Mackenzie Rathbun 21:10
Absolutely. And you bring up a great point that, you know, there was definitely a lot of negatives during COVID. But if we really hang on to some of the positives, being a realtor, there were some new tools that people got trained on that made being a realtor virtually a little bit more easy. There. And then our other jobs, while we’re trying to figure out how to balance those, there was more options there as well, your trainings, I bet some of your trainings were probably virtual as well. So you didn’t have to go to the office, right? So seeing some of these changes might even make it easier for future people getting into the industry to do that. And then all of you have different time constraints. But the great thing about being a real estate agent is that there is a client for every realtor and a realtor for every client. Bobby, you were a morning person for a while. And I bet there were people who were like, Yes, I have to work the same hours, I can’t, I can’t go and see a house in the afternoon I’m working. So it’s just great to see how everybody’s different styles really end up working together, and how you’re still able to find clients because you’re attracting people who are going through some very similar things. So with that said, Are there any tools that you found that helps keep you organized, whether before COVID during COVID? Or recently timika? Do you have any new tools that you found.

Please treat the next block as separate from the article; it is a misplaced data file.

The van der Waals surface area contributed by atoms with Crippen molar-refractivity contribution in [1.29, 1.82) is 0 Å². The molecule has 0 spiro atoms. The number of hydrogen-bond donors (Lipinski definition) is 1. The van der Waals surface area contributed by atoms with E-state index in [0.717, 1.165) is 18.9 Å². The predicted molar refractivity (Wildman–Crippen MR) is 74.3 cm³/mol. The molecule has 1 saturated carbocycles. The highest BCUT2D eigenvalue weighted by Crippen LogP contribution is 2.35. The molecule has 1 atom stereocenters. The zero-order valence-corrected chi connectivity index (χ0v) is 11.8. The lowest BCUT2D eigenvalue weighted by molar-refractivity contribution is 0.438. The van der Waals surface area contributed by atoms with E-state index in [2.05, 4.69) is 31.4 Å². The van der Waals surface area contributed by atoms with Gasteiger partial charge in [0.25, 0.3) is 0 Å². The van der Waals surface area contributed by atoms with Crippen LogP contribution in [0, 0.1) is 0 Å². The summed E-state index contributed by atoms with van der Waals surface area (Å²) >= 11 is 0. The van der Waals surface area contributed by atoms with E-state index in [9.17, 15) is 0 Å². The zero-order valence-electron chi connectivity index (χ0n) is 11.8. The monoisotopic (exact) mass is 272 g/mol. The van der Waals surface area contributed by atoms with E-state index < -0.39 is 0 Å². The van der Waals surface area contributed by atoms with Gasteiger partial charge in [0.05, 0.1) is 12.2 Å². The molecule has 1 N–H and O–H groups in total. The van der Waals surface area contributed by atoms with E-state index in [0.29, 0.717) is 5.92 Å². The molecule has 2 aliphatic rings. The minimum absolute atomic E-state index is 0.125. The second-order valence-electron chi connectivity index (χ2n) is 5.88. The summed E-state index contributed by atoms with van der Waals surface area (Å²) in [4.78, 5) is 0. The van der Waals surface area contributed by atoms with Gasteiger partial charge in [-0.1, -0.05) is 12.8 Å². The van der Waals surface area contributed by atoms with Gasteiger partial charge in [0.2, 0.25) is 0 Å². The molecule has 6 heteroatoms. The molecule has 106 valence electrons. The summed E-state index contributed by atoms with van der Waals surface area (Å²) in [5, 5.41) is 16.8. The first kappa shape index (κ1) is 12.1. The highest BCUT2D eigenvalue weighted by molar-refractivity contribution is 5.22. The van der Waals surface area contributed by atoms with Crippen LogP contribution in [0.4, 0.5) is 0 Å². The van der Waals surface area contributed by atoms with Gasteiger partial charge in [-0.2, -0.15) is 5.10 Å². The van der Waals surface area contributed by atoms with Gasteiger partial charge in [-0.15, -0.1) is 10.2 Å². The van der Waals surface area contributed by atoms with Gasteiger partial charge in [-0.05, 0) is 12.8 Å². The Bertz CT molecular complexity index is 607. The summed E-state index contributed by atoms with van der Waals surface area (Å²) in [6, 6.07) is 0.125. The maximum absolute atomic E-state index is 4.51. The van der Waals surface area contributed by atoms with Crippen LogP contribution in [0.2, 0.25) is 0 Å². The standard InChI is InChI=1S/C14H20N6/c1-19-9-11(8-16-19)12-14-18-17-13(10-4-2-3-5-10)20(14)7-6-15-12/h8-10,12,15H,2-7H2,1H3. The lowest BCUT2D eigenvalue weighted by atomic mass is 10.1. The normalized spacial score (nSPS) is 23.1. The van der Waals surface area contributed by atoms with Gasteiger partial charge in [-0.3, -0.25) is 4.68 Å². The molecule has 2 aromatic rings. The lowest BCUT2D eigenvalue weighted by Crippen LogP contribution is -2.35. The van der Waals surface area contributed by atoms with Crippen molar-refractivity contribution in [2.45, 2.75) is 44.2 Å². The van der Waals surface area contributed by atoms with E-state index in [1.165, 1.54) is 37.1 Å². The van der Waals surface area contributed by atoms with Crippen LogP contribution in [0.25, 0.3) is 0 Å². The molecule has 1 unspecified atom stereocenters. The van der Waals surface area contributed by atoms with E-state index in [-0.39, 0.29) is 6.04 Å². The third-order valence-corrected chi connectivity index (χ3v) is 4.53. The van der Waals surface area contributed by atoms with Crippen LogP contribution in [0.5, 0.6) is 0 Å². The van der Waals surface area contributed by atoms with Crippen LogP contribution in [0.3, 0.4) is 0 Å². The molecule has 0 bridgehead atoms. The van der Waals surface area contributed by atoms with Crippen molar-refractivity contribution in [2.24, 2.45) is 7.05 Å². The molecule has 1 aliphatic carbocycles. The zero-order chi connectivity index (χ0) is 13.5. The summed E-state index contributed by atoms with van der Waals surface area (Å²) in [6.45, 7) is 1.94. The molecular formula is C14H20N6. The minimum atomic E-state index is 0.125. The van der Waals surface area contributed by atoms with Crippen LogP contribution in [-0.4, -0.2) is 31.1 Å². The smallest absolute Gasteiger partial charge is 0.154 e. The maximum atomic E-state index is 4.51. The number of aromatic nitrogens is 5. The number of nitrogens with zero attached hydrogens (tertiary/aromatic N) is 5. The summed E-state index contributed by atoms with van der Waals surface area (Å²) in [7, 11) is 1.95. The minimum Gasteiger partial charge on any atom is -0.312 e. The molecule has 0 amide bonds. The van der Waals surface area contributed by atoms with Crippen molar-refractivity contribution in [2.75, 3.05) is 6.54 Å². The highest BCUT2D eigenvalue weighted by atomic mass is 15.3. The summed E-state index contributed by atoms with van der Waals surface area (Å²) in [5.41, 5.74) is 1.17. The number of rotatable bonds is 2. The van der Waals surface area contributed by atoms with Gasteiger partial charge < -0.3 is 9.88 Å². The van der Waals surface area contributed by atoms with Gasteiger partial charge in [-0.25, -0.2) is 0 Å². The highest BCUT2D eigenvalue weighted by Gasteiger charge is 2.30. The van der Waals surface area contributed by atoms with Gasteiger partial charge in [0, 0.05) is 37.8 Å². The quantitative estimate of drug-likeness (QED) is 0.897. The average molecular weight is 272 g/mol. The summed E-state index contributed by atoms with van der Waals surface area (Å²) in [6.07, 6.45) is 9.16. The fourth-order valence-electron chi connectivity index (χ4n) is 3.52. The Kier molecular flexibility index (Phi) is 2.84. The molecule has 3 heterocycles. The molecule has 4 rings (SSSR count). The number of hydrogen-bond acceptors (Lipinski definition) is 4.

Tamika 22:42
So I use my calendar, I have two calendars, and two phones. So I use the timer, the alarm. And I have the date set. So for example, I literally will have phone conversations on my ride home. So it’ll say three o’clock, is I check in once a week. So my prospects, people that are still on the fence in regards to their financing and regards their eligibility, I touch base with those people. So four o’clock, I’m calling this person for 15. I’m calling that person and my alarm actually rings for it, then it’s gonna say call McKenzie four o’clock call Bobby 415. Call Frank 430. So that keeps me touching base with them once a week. And I stretch them out from Monday to Sunday. Those are the people that are still trying to get themselves ready to buy. If they’re if you’re out of sight, you’re out of their mind. And you don’t want them to forget about you because then you’ll be reading their Facebook posts with their keys to the house. And you’re like, Okay, when we do that. So you don’t want your clientele to forget that you are out there. And you want to show them your worth. You want to keep in touch with them. walk them through, guide them through answer any questions that they have if they’re uncertain about something. Now in regards to active files, it’s every day as needed every day as needed, either by telephone or by email, preferably by email, because it’s a better way to track and have evidence of when this was said when this was done. When will this be done. And you have a chance to follow up on Gmail, they have this little feature and it pops up and it’ll say three days ago, four days ago. So it’s sort of kind of like Google sort of minds your business. And it’ll say this question didn’t get answered it. But I don’t tell it to do that. I don’t know why Google is so in your business like that. But I will say this question from three days ago didn’t get answered. So it’s really, really important to keep in touch with and keep strong relations with your clients that are buyers, whether they’re ready, or whether they’re currently in motion.